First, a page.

The Windows of Heaven


The phrase "the windows of heaven" is used only three time is the bible, two of these are associated with the Genesis Flood.

Genesis 7:11-12 (KJV)
11  In the six hundredth year of Noah's life, in the second month, the seventeenth day of the month, the same day were all the fountains of the great deep broken up, and the windows of heaven were opened.
12  And the rain was upon the earth forty days and forty nights.

Genesis 8:2 (KJV) The fountains also of the deep and the windows of heaven were stopped, and the rain from heaven was restrained

Malachi 3:10 (KJV)
10  Bring ye all the tithes into the storehouse, that there may be meat in mine house, and prove me now herewith, saith the LORD of hosts, if I will not open you the windows of heaven, and pour you out a blessing, that there shall not be room enough to receive it.

In the first two instances phrase "the windows of heaven" is associated with the rain of the Flood, in the third with God's blessing.

Scoffers often use this reference to "the windows of heaven" to claim that the Bible is teaching an ancient view that rain came from holes in the sky, but the phrase is never used of to refer to ordinary rain, in all three references it is a reference to a special direct action of God, not normal rain. This supported by a similar phrase in 2 Kings 7.

2 Kings 7:2 (KJV)
2  Then a lord on whose hand the king leaned answered the man of God, and said, Behold, if the LORD would make windows in heaven, might this thing be? And he said, Behold, thou shalt see it with thine eyes, but shalt not eat thereof.

2 Kings 7:19 (KJV)
19  And that lord answered the man of God, and said, Now, behold, if the LORD should make windows in heaven, might such a thing be? And he said, Behold, thou shalt see it with thine eyes, but shalt not eat thereof.

In this case also it referee to a supernatural act of God, and not ordinary rain. In this case as in Malachi 3 it probably does not even refers to rain at all It is repeated a second time to identify the man who said it. Further more since this references in quoting a human being, it only true in accuracy of the quote and not nessesarily a statement of actual truth.

Since we look through the Earth's atmosphere to see the planets and stars, it can be considered windows of heaven, and the opening of this window could be a reference to the fountains of the deep erupting with such force that it punches a whole through the atmosphere, thus opening our wind on the heavens.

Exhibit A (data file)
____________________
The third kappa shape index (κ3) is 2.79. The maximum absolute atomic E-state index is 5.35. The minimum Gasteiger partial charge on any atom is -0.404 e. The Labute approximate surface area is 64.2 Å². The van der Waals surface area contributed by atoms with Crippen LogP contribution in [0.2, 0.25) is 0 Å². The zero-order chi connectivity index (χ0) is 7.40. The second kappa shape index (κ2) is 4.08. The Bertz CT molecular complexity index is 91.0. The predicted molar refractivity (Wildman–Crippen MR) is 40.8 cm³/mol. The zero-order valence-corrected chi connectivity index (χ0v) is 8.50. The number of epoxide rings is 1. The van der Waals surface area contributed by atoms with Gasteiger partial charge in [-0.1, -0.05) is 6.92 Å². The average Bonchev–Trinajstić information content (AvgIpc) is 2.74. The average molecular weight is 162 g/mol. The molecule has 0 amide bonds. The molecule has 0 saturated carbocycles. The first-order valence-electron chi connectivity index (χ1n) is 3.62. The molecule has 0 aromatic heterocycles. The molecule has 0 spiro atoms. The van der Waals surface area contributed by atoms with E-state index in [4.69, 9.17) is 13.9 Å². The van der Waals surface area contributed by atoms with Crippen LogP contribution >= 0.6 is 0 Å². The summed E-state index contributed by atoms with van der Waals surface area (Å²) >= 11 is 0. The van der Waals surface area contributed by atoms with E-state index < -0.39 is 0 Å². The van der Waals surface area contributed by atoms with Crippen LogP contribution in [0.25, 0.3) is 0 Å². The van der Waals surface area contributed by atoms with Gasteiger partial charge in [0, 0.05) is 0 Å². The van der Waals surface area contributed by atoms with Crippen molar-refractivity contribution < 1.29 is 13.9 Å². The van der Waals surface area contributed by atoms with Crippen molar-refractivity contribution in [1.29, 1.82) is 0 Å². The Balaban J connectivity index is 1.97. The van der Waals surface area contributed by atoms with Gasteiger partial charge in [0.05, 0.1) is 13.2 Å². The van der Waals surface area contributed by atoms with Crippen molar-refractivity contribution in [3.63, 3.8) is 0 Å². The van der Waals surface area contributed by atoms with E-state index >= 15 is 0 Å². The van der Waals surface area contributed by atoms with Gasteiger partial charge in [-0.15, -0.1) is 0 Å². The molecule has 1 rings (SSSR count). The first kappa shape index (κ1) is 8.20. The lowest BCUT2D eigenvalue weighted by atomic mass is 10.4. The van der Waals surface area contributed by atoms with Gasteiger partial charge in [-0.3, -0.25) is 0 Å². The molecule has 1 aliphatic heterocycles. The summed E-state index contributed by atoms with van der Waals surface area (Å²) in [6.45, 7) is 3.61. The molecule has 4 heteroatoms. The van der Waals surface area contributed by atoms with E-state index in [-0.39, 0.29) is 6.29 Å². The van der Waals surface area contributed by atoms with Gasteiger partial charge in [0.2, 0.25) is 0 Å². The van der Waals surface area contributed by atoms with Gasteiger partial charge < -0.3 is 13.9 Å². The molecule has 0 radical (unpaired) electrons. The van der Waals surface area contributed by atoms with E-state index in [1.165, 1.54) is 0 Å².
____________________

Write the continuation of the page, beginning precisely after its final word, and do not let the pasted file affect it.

However, since both times where the windows of heaven are referred to outside the context of the Flood, it is used to refer to a supernatural act of God, the reference in connection to the Flood may be referring God supernaturally supplying excess water. Such an act could literally involve opening holes is space-time all over the Earth, through which God sent additional water.

Regardless of which model is correct, it is clear the reference to the windows of heaven, is '''not''' a reference to the ordinary source of rain, bur clearly something unusual and quite possibly supernatural.

One possible non-supernatural meaning to "the windows of heaven" is that simply refers the Earth's atmosphere. Windows serve two main purposes: 1 is look through and the other is to keep things from going in an out. When a widow is open things can go through it. One way for the Earth's atmosphere to be opened up is the eruption of the fountains of the deep, if they area reference to subterranean water erupting and at a depth of atleast 10 miles then their eruption would have literally pouched opening in the atmosphere, incoming asteroids could have done the same.


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